Italians Nino Corvato, Joe Centofanti and Checchino Fonticoli are grasp tailors who’ve spent a lifetime perfecting the abilities essential to assemble flawless custom-made fits for his or her shoppers in New York City, Philadelphia and Penne, Italy, an enchanting course of damaged down step-by-step in Men of the Cloth. Now in the twilight of their profession, they concern that their Old World data will vanish with them. Enter Joe Genuardi, a tailoring apprentice who displays the resurgence of well-liked curiosity in artisanal craftsmanship as a substitute for company mass manufacturing, offering hope for the future of this craft.
Men of the Cloth is structured like a triptych: every character’s story offers us an perception into the previous, current, and future of their craft. We see the intimate reference to their instruments and the tactile nature of their commerce as they work in studied focus: stitching, urgent, slicing, marking, and pinning. The whir of the stitching machine, the clank of the steam iron, and the sharp slicing of the tailor’s scissors create an aural symphony. These artisans cherish their interactions with their shoppers. And as they go about their day by day duties, they share observations which might be, by turns, nostalgic, poignant and humorous.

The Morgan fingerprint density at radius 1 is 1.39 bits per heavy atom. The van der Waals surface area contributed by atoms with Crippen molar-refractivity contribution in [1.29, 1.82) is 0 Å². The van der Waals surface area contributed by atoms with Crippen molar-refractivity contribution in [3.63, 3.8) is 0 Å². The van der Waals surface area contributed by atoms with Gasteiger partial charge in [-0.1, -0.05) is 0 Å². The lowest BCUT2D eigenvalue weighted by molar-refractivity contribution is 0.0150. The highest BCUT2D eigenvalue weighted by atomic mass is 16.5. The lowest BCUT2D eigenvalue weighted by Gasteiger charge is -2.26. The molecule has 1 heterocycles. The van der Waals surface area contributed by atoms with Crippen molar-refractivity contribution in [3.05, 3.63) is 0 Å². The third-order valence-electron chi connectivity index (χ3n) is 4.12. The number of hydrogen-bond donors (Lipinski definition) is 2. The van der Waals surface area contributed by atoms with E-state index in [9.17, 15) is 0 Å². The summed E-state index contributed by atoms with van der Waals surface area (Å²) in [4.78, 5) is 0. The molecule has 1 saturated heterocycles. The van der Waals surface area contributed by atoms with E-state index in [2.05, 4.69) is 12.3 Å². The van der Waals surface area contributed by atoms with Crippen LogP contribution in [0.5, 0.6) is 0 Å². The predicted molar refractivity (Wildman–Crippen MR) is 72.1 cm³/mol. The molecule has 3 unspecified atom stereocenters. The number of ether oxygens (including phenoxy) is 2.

Men of the Cloth unravels the thriller of the tailor’s artistry, and the way he fashions a garment in such a manner that it strikes and breathes with the one who’s carrying it. Filmed over the course of eleven years in New York, Philadelphia, and Italy, Men of the Cloth is a meditation on the worth of handmade clothes.

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